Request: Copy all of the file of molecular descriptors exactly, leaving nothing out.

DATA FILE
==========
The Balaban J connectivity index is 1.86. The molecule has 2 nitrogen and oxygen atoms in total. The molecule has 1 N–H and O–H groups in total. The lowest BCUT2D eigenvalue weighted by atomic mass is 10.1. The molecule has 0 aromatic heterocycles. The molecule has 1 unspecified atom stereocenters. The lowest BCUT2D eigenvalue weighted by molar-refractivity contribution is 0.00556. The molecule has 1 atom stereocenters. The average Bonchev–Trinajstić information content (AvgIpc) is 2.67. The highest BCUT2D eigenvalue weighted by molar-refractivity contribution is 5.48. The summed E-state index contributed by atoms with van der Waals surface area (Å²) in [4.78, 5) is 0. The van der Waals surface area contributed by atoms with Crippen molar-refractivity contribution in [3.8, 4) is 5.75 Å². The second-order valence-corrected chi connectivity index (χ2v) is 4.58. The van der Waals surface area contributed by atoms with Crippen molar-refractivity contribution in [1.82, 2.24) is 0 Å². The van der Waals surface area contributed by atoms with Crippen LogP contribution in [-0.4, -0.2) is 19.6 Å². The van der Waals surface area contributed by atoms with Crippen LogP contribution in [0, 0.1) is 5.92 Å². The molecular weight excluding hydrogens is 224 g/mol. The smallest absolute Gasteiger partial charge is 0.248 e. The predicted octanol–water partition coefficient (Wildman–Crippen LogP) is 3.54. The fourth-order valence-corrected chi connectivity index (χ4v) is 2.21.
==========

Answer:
The Balaban J connectivity index is 1.86. The molecule has 2 nitrogen and oxygen atoms in total. The molecule has 1 N–H and O–H groups in total. The lowest BCUT2D eigenvalue weighted by atomic mass is 10.1. The molecule has 0 aromatic heterocycles. The molecule has 1 unspecified atom stereocenters. The lowest BCUT2D eigenvalue weighted by molar-refractivity contribution is 0.00556. The molecule has 1 atom stereocenters. The average Bonchev–Trinajstić information content (AvgIpc) is 2.67. The highest BCUT2D eigenvalue weighted by molar-refractivity contribution is 5.48. The summed E-state index contributed by atoms with van der Waals surface area (Å²) in [4.78, 5) is 0. The van der Waals surface area contributed by atoms with Crippen molar-refractivity contribution in [3.8, 4) is 5.75 Å². The second-order valence-corrected chi connectivity index (χ2v) is 4.58. The van der Waals surface area contributed by atoms with Crippen molar-refractivity contribution in [1.82, 2.24) is 0 Å². The van der Waals surface area contributed by atoms with Crippen LogP contribution in [-0.4, -0.2) is 19.6 Å². The van der Waals surface area contributed by atoms with Crippen LogP contribution in [0, 0.1) is 5.92 Å². The molecular weight excluding hydrogens is 224 g/mol. The smallest absolute Gasteiger partial charge is 0.248 e. The predicted octanol–water partition coefficient (Wildman–Crippen LogP) is 3.54. The fourth-order valence-corrected chi connectivity index (χ4v) is 2.21.